Raspberry Pi Pico W Now Supports Bluetooth

What’s the best kind of upgrade a piece of consumer technology can get? A free one that doesn’t require you to do anything other than accept a new version of the software it’s running.

That’s precisely what every current (and future) owner of the Raspberry Pi Pico W just got with the addition of Bluetooth support to SDK 1.5.1. This is possible because the CYW43439 radio chipset used on the wireless version of the Pi Pico has always had Bluetooth capabilities, they just weren’t officially accessible from the C or MicroPython environments until now. In a corresponding blog post, [Eben Upton] explains that part of the delay was due to difficulties in getting both WiFi and Bluetooth connections to work simultaneously over the three-pin SPI bus that links the two chips on the board.

One thing that struck us as particularly interesting here is the use of BlueKitchen’s BTStack to provide support for both Bluetooth Classic and Low Energy profiles. This library is released under a modified version of the BSD 3-Clause license that otherwise specifically forbids commercial usage. That would be a problem for anyone who wanted to sell a gadget built around the Pico W, so Raspberry Pi Ltd negotiated — and presumably paid for — a special dispensation so commercial use is in the clear.

We should note that technically Bluetooth support was available in a beta state previously, albeit without this new license agreement made with BlueKitchen. Though anyone with a keen eye knew Bluetooth support was coming well before that, our own [Elliot Williams] called it when he first set eyes on the Pi Pico W back in 2022.

11 thoughts on “Raspberry Pi Pico W Now Supports Bluetooth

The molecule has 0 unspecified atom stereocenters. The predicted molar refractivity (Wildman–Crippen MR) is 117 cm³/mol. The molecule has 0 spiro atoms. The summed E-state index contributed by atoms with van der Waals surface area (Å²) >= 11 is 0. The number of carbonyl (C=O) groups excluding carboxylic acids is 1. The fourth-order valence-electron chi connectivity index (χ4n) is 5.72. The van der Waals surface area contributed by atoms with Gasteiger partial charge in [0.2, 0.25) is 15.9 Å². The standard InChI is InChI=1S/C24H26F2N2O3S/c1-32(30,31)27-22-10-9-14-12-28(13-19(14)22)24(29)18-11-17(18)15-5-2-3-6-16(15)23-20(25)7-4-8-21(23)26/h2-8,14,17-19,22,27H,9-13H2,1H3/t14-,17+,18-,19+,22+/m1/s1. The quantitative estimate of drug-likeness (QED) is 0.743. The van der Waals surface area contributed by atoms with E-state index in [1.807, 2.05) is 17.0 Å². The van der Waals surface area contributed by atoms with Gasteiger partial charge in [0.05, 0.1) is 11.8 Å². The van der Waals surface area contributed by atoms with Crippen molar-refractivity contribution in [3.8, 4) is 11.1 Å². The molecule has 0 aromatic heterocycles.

1. I agree with that interpretation. I found it funny to use one of the most open licenses (BSD) and make it not open source compatible.

      I think technically, you can create GPL code using the SDK, but nobody is allowed to distribute binaries in any form. (Technically the SDK authors could, but then had to distribute the SDK as GPL. Also the Authors of the GPL code could (all together) decide to dual-license the code under the terms of the SDK or more closed and distribute binaries.)

      1. Doesn’t seem much different in intent from the CC-NC licenses, which nobody thinks are particularly odd.

        I don’t see where any prohibition on binaries comes in, though. You can’t distribute a BSD application linked against a GPL library, but it’s perfectly fine for a GPL application to link against a BSD library. Pico applications are the latter case.

        1. But this is not a BSD library, it’s downright misleading to call it “modified BSD” when it is really closer to CC-NC. And a GPL application cannot link to a CC-NC library.

          It would have been nice to have a dual license under GPL.

  1. We used the Bluekitchen stack in our products. It’s a husband-and-wife team from Germany as I remember. Really great people and always on top of security patches! Hope this is good exposure for them :)

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